27. I should mention that I have made reference to mobility impaired travellers as well as those obviously suffering from some form of disability. I think that accessible transport should be just that and not solely tailored for wheelchair users; a sector that needs urgent consideration but not to the detriment of other equally needy users. Mothers with young children in buggies are mobility impaired when travelling on public transport, as are passengers with heavy baggage or caring for someone less fortunate. Not all disabilities are as obvious as those requiring the sufferer to use a wheelchair; apparently healthy looking individuals may have pacemakers fitted for example. Here again some “education” is necessary as each group has tunnel vision when looking at their problems but access for all means there have to be some compromises. The job is to minimise them so that they do not seriously reduce the value of the provision for each group.

28. Whilst many local authorities provide Ring & Ride services and timetabled access bus shopping trips, most people with mobility handicaps want to be free to travel to their own choice of destination without the need to pre-book 24 or 48 hours in advance. Footway access is most important here since the journey to and from the bus stop or train station has to be made first. I recall a lady who used Centro’s Ring & Ride service, having to book two days in advance on a first come first served system, only used the facility in one direction because she could not get across the busy Birmingham—Coventry road. She used regular low-floor timetabled buses to return home to the stop on her side of the A45.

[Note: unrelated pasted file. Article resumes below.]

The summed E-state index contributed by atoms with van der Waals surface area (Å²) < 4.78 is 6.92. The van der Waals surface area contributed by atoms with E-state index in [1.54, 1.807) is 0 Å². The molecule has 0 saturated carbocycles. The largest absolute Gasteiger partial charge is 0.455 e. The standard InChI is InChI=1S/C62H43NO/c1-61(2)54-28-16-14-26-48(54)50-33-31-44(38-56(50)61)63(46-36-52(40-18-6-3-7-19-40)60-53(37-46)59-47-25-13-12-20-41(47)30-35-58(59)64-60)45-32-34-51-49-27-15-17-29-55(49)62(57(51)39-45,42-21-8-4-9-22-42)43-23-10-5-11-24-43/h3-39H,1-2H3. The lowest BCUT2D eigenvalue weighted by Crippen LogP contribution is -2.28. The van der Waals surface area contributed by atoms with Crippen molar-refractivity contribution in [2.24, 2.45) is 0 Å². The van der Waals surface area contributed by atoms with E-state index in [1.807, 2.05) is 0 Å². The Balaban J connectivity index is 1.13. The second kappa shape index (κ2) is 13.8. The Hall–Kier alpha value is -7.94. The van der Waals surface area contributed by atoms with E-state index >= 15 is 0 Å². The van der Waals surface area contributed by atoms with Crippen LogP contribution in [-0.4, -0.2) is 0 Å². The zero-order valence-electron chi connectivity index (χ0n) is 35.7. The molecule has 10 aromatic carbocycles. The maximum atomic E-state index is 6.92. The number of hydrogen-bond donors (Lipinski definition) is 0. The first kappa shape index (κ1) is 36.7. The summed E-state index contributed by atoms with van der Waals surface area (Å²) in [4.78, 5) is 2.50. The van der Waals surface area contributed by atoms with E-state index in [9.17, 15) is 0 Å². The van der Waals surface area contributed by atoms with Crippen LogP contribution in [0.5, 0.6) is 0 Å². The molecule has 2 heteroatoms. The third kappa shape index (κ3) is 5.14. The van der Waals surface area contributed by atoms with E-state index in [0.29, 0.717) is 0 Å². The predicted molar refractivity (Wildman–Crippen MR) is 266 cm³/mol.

29. I hope that comments have been obtained from the Passenger Transport Executive Group (PTEG). Greater Manchester PTE produced a comprehensive bus stop design manual and many other useful design guidelines for all modes were produced under the PTEG umbrella. Apart from the PTEs, Bristol and the West of England, Leicester City Council, Nottingham City Council, Strathclyde Partnership for Transport and Transport for London are associate members.

30. Transport for All represents your Committee’s target groups and they have provided a list of problems in a letter to the Confederation of Passenger Transport

31. These comments are based on my personal experience and are not attributable to any organisation. I trust some of them will be useful but I am sure some will also be made by others.

April 2013

Prepared 13th September 2013